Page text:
Greetings. I hope that this issue of our newsletter finds you safe and well. As I was considering the phraseology in which to couch our chapter’s status for this month’s column, I happened to recall an episode of the M*A*S*H* TV series – one that took place back when it was still attempting to be funny. In this particular episode, Major Frank Burns, the perennial party-pooper they called “old Ferret Face,” was sent out on a scouting patrol. When he returned from his uneventful mission, they asked what he had found and he responded; “Sighted nothing; reporting same.”

    Well, it’s a little bit like that. No public action. Everything on hold. But on the other hand, that isn’t exactly the case, either. It’s more like when you see a duck gliding along the surface of a lake: above the waterline it’s all grace and seemingly-effortless progress; but below, those feet are pumping like mad. So we’re a bit like that. Or to be absolutely truthful, we’re somewhere in-between.

    Although we are still under orders that prohibit us conducting any significant public activities (CA class, BMAP training, members meetings…all postponed indefinitely), our board met for a highly-productive and well-attended Zoom conference in April and we’ll do so again in May. We’ve been taking care of administrative and other action items that needed attending to, and we’ve knocked a lot of action items out. And when we meet in May, we will begin making plans for those projects and activities that may be resumed, when it is once again safe and permissable to do so. And by the way, if your 2020 dues are still payable, you’ll soon be notified of a special rate available to give consideration for our lost time and limited activities in response to the COVID-19 restrictions.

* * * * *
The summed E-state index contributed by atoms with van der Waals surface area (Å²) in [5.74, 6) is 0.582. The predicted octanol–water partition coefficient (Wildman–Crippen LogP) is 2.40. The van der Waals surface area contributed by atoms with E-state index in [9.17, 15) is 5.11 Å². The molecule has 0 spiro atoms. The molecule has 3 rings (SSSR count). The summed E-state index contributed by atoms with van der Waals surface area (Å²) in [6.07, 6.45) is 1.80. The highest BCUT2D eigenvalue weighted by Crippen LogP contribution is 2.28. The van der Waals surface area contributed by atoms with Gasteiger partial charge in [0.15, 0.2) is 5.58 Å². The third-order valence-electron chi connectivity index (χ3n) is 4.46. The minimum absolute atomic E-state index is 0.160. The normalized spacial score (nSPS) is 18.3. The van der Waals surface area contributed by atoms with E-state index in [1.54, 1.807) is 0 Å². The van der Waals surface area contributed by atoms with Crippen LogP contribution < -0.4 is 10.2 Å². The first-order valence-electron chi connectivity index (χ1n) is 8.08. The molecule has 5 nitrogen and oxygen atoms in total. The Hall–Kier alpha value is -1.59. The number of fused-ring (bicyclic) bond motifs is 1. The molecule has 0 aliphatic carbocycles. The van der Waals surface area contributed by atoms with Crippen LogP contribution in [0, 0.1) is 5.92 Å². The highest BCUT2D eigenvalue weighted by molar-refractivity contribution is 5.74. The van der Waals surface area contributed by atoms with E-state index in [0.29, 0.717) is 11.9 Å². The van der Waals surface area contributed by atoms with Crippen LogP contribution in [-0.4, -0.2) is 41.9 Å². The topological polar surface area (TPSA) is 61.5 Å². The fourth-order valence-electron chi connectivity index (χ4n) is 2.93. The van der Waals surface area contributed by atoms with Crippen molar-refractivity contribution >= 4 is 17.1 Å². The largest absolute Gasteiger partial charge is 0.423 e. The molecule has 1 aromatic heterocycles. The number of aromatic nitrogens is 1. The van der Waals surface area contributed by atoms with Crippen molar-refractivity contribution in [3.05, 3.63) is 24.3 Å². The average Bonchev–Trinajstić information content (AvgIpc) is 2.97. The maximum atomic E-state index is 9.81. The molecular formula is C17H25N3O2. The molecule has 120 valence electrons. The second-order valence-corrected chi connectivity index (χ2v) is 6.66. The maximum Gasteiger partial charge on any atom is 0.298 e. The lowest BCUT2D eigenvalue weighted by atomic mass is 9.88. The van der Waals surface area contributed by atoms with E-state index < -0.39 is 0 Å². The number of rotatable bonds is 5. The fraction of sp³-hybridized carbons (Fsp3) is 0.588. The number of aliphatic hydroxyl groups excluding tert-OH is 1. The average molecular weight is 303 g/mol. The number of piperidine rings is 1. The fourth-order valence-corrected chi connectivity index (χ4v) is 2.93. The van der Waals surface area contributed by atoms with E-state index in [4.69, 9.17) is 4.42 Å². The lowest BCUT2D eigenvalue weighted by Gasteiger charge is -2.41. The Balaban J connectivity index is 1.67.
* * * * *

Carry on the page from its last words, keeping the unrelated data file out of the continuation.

So we wait. And if and when restrictions on public gatherings are eased, watch this space for news of upcoming activities. Our chapter stands ready and able to meet the challenges ahead of us to educate and inform the public and support and further the mission of the FBI. But until that time comes, please do us all a great favor and heed good scientific and medical advice, and keep yourself and your loved ones safe and healthy.

    Stay strong!

    Paul H. Franklin, President

    FBI Birmingham CAAA

  • 02 Apr 2020 2:31 PM | Christopher Huys (Administrator)

    Greetings. I hope this month’s newsletter find you all safe and well.

    I am certain that no previous edition of our monthly missive has been delivered under more unusual or disquieting circumstances. So it is through this veil of uncertainty and upheaval that I write -- a stark departure from my usual pep talk detailing our chapter’s recent accomplishments and upcoming events.

    As a nation, we are confronted with a public health crisis that is unprecedented in the past century. The Covid-19 pandemic forces all organizations, including nonprofits such as ours, to assess their activities and options during this period. Here is how we must act in response to the current crisis:

    We will hold no public meetings or events until such activities are given an “all-clear” message by both government AND public health entities. We will reassess and announce the resumption of activities when we are advised that it is safe to do so.

    We will hold no in-person board meetings or committee meetings until we are advised that it is safe to do so. In their place, we will pivot to conducting such meetings through email, teleconferencing, and other “virtual” methods.